ISSN (Print) - 0012-9976 | ISSN (Online) - 2349-8846

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From 50 Years Ago: Keeping Exports Up.

Editorial from Volume XI, No 43, September 19, 1959.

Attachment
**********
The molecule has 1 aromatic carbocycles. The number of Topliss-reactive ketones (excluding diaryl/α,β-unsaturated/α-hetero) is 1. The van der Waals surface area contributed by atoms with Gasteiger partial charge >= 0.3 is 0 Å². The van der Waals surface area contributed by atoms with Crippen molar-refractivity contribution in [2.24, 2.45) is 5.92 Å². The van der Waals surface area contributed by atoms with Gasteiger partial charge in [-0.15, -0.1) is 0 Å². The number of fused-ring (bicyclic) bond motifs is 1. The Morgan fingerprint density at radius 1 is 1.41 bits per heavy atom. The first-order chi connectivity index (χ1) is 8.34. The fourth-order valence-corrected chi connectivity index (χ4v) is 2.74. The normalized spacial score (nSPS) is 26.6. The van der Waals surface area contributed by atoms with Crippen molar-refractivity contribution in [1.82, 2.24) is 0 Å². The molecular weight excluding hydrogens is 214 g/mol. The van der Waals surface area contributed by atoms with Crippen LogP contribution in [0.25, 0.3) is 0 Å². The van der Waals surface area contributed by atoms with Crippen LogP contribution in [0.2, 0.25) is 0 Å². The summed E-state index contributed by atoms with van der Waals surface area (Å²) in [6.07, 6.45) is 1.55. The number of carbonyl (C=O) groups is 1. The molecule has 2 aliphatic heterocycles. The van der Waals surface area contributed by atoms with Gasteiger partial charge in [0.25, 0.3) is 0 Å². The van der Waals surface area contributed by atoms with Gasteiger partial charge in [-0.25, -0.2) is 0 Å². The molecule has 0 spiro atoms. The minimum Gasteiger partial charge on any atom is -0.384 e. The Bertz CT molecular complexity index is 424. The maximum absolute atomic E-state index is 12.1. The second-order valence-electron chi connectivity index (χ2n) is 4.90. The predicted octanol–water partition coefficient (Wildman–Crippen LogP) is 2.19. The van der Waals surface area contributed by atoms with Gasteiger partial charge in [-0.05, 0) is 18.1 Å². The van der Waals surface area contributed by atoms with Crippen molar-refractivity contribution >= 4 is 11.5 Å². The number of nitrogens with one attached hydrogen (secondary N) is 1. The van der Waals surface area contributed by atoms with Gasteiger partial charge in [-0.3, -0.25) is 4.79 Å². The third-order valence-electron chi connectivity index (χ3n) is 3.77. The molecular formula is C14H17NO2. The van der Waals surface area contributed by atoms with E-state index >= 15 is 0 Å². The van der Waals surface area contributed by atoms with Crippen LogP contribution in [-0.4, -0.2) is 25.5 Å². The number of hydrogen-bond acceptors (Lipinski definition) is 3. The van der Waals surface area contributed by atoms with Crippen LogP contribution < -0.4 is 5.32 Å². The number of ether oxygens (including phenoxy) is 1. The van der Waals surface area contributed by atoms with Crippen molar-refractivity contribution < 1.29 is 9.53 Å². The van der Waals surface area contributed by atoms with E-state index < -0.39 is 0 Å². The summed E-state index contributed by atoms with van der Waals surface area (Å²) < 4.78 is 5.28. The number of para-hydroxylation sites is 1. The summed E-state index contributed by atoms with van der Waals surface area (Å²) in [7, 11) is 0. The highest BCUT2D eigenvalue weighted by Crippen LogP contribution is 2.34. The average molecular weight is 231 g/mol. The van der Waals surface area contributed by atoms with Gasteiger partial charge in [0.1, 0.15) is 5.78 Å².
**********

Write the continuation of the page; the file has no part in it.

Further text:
Ever since we convinced ourselves that the rest of the world would not allow India’s develop-ment plans to fail for lack of foreign exchange, we seem not to bother needlessly about such things as an adverse balance of trade. We are not much concerned about it since an import surplus can after all be explained quite easily. We need it because we are developing so fast; and we are not apologetic about it because our development is so necessary for strengthening democracy, relieving the strain on capital-abundant countries and so forth. In fact we are beginning to feel so righteous about the imbal-ance in our trade that we deem it to be a fa-vour India is doing to the rest of the world. Having persuaded ourselves thus, we find it difficult to believe that others might consider our attitude in this matter somewhat supercili-ous. It is, of course, a truism that during the period of development an underdeveloped country such as ours will draw from the world market more than it supplies abroad. But it is not necessary for that reason to take the posi-tion that the rest of the world is obliged to pro-vide the difference as long as the under-devel-oped country chooses to need it. An import surplus is after all a debt owed to countries outside; and it is always open to the creditors to cry halt at some point. This means that as borrowers in one sense or another we ought deliberately to prepare ourselves to meet a sit-uation where we may not be able to make large drafts on the resources of other countries. In-deed we ought to be looking forward to the day when we shall be in a position to contrib-ute to the resources that can be drawn upon by another country for its development. All this may seem somewhat sanctimoni-ous in the light of the ostensible efforts direct-ed towards export promotion. Though we have increased manifold our effort to get more dollars, roubles, marks and so forth for the Second and Third Five-Year Plans, we have continued to talk about export promo-tion as the right and proper means of solving the problem of increasing imports. But as we go along, all this talk about more, and more diversified, exports rings hollow.

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